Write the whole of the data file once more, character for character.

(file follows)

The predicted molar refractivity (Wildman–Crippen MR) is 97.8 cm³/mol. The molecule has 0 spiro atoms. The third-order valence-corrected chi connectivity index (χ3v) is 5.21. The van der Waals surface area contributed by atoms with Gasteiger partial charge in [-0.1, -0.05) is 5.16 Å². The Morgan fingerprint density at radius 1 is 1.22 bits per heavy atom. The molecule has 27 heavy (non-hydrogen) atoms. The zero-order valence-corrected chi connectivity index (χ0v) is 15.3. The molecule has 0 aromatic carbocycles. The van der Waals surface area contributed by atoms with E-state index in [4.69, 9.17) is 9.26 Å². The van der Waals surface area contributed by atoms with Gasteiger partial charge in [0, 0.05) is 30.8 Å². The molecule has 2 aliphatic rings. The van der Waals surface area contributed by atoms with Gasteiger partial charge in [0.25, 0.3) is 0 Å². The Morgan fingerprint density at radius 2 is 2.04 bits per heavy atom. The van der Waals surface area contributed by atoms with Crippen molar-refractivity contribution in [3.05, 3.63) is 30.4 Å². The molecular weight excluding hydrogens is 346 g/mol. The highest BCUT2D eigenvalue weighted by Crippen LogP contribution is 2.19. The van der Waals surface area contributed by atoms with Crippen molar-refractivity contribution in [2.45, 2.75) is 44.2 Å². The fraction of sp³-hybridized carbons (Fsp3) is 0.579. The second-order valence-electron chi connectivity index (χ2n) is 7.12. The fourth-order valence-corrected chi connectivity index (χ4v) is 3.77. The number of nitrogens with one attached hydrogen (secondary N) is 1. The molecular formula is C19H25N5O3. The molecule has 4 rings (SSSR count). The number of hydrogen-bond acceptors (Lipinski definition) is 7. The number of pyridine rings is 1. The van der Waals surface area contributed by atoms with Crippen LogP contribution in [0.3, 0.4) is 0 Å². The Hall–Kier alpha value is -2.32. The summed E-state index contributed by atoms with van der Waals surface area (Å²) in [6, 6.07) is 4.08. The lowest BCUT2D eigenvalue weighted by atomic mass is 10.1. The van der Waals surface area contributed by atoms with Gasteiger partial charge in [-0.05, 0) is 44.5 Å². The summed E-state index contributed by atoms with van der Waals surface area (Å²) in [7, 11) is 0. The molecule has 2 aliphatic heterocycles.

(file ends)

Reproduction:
The predicted molar refractivity (Wildman–Crippen MR) is 97.8 cm³/mol. The molecule has 0 spiro atoms. The third-order valence-corrected chi connectivity index (χ3v) is 5.21. The van der Waals surface area contributed by atoms with Gasteiger partial charge in [-0.1, -0.05) is 5.16 Å². The Morgan fingerprint density at radius 1 is 1.22 bits per heavy atom. The molecule has 27 heavy (non-hydrogen) atoms. The zero-order valence-corrected chi connectivity index (χ0v) is 15.3. The molecule has 0 aromatic carbocycles. The van der Waals surface area contributed by atoms with E-state index in [4.69, 9.17) is 9.26 Å². The van der Waals surface area contributed by atoms with Gasteiger partial charge in [0, 0.05) is 30.8 Å². The molecule has 2 aliphatic rings. The van der Waals surface area contributed by atoms with Gasteiger partial charge in [0.25, 0.3) is 0 Å². The Morgan fingerprint density at radius 2 is 2.04 bits per heavy atom. The van der Waals surface area contributed by atoms with Crippen molar-refractivity contribution in [3.05, 3.63) is 30.4 Å². The molecular weight excluding hydrogens is 346 g/mol. The highest BCUT2D eigenvalue weighted by Crippen LogP contribution is 2.19. The van der Waals surface area contributed by atoms with Crippen molar-refractivity contribution in [2.45, 2.75) is 44.2 Å². The fraction of sp³-hybridized carbons (Fsp3) is 0.579. The second-order valence-electron chi connectivity index (χ2n) is 7.12. The fourth-order valence-corrected chi connectivity index (χ4v) is 3.77. The number of nitrogens with one attached hydrogen (secondary N) is 1. The molecular formula is C19H25N5O3. The molecule has 4 rings (SSSR count). The number of hydrogen-bond acceptors (Lipinski definition) is 7. The number of pyridine rings is 1. The van der Waals surface area contributed by atoms with Crippen LogP contribution in [0.3, 0.4) is 0 Å². The Hall–Kier alpha value is -2.32. The summed E-state index contributed by atoms with van der Waals surface area (Å²) in [6, 6.07) is 4.08. The lowest BCUT2D eigenvalue weighted by atomic mass is 10.1. The van der Waals surface area contributed by atoms with Gasteiger partial charge in [-0.05, 0) is 44.5 Å². The summed E-state index contributed by atoms with van der Waals surface area (Å²) in [7, 11) is 0. The molecule has 2 aliphatic heterocycles.